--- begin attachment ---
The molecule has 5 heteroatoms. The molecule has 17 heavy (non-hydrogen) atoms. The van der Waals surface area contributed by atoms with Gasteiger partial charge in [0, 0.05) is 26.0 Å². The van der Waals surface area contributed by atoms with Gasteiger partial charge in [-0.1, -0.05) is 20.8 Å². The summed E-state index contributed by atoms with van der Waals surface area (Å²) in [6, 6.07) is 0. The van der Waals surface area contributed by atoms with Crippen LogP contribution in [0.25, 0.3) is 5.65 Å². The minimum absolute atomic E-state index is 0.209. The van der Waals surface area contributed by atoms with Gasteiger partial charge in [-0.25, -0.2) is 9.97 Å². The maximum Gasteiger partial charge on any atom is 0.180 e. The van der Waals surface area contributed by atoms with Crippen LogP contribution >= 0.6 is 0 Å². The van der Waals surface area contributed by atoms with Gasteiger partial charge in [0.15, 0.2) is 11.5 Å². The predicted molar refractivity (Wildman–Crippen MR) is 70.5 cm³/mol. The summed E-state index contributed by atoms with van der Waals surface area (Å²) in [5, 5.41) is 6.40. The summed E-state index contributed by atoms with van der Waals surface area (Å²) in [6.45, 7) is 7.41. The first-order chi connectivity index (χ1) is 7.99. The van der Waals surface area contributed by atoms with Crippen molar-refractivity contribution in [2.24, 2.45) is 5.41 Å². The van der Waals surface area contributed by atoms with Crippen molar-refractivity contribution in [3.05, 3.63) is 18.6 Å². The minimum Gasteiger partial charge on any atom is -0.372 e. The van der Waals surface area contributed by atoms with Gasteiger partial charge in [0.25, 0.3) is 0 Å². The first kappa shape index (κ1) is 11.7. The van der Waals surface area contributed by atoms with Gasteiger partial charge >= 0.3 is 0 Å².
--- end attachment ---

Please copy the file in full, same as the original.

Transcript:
The molecule has 5 heteroatoms. The molecule has 17 heavy (non-hydrogen) atoms. The van der Waals surface area contributed by atoms with Gasteiger partial charge in [0, 0.05) is 26.0 Å². The van der Waals surface area contributed by atoms with Gasteiger partial charge in [-0.1, -0.05) is 20.8 Å². The summed E-state index contributed by atoms with van der Waals surface area (Å²) in [6, 6.07) is 0. The van der Waals surface area contributed by atoms with Crippen LogP contribution in [0.25, 0.3) is 5.65 Å². The minimum absolute atomic E-state index is 0.209. The van der Waals surface area contributed by atoms with Gasteiger partial charge in [-0.25, -0.2) is 9.97 Å². The maximum Gasteiger partial charge on any atom is 0.180 e. The van der Waals surface area contributed by atoms with Crippen LogP contribution >= 0.6 is 0 Å². The van der Waals surface area contributed by atoms with Gasteiger partial charge in [0.15, 0.2) is 11.5 Å². The predicted molar refractivity (Wildman–Crippen MR) is 70.5 cm³/mol. The summed E-state index contributed by atoms with van der Waals surface area (Å²) in [5, 5.41) is 6.40. The summed E-state index contributed by atoms with van der Waals surface area (Å²) in [6.45, 7) is 7.41. The first-order chi connectivity index (χ1) is 7.99. The van der Waals surface area contributed by atoms with Crippen molar-refractivity contribution in [2.24, 2.45) is 5.41 Å². The van der Waals surface area contributed by atoms with Crippen molar-refractivity contribution in [3.05, 3.63) is 18.6 Å². The minimum Gasteiger partial charge on any atom is -0.372 e. The van der Waals surface area contributed by atoms with Gasteiger partial charge in [0.25, 0.3) is 0 Å². The first kappa shape index (κ1) is 11.7. The van der Waals surface area contributed by atoms with Gasteiger partial charge >= 0.3 is 0 Å².